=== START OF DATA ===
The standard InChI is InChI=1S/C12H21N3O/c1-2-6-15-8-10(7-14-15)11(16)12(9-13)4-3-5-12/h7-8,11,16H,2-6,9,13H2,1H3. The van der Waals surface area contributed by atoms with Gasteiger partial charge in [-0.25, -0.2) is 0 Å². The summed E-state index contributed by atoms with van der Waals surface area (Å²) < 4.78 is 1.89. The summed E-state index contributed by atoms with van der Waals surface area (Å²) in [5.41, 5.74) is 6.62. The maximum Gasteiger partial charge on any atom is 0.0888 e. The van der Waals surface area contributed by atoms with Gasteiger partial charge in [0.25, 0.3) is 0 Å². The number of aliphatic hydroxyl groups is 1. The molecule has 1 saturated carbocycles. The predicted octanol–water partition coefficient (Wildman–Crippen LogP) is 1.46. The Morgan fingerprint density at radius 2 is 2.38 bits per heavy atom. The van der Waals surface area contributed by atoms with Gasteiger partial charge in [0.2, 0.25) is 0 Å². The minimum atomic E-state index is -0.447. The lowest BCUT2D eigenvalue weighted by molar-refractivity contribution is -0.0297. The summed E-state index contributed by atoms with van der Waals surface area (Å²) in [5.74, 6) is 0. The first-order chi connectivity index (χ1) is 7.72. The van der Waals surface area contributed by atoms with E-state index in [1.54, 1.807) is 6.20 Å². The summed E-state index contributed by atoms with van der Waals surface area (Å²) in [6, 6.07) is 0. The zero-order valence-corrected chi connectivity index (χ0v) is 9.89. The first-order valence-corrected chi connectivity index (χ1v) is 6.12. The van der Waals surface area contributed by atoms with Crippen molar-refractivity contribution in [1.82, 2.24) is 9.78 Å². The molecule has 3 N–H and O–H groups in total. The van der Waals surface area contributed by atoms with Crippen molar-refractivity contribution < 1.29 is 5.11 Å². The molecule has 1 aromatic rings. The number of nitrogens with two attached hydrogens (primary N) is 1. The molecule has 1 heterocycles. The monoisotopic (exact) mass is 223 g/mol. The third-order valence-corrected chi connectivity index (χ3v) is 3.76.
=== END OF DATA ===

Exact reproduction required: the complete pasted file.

The standard InChI is InChI=1S/C12H21N3O/c1-2-6-15-8-10(7-14-15)11(16)12(9-13)4-3-5-12/h7-8,11,16H,2-6,9,13H2,1H3. The van der Waals surface area contributed by atoms with Gasteiger partial charge in [-0.25, -0.2) is 0 Å². The summed E-state index contributed by atoms with van der Waals surface area (Å²) < 4.78 is 1.89. The summed E-state index contributed by atoms with van der Waals surface area (Å²) in [5.41, 5.74) is 6.62. The maximum Gasteiger partial charge on any atom is 0.0888 e. The van der Waals surface area contributed by atoms with Gasteiger partial charge in [0.25, 0.3) is 0 Å². The number of aliphatic hydroxyl groups is 1. The molecule has 1 saturated carbocycles. The predicted octanol–water partition coefficient (Wildman–Crippen LogP) is 1.46. The Morgan fingerprint density at radius 2 is 2.38 bits per heavy atom. The van der Waals surface area contributed by atoms with Gasteiger partial charge in [0.2, 0.25) is 0 Å². The minimum atomic E-state index is -0.447. The lowest BCUT2D eigenvalue weighted by molar-refractivity contribution is -0.0297. The summed E-state index contributed by atoms with van der Waals surface area (Å²) in [5.74, 6) is 0. The first-order chi connectivity index (χ1) is 7.72. The van der Waals surface area contributed by atoms with E-state index in [1.54, 1.807) is 6.20 Å². The summed E-state index contributed by atoms with van der Waals surface area (Å²) in [6, 6.07) is 0. The zero-order valence-corrected chi connectivity index (χ0v) is 9.89. The first-order valence-corrected chi connectivity index (χ1v) is 6.12. The van der Waals surface area contributed by atoms with Crippen molar-refractivity contribution in [1.82, 2.24) is 9.78 Å². The molecule has 3 N–H and O–H groups in total. The van der Waals surface area contributed by atoms with Crippen molar-refractivity contribution < 1.29 is 5.11 Å². The molecule has 1 aromatic rings. The number of nitrogens with two attached hydrogens (primary N) is 1. The molecule has 1 heterocycles. The monoisotopic (exact) mass is 223 g/mol. The third-order valence-corrected chi connectivity index (χ3v) is 3.76.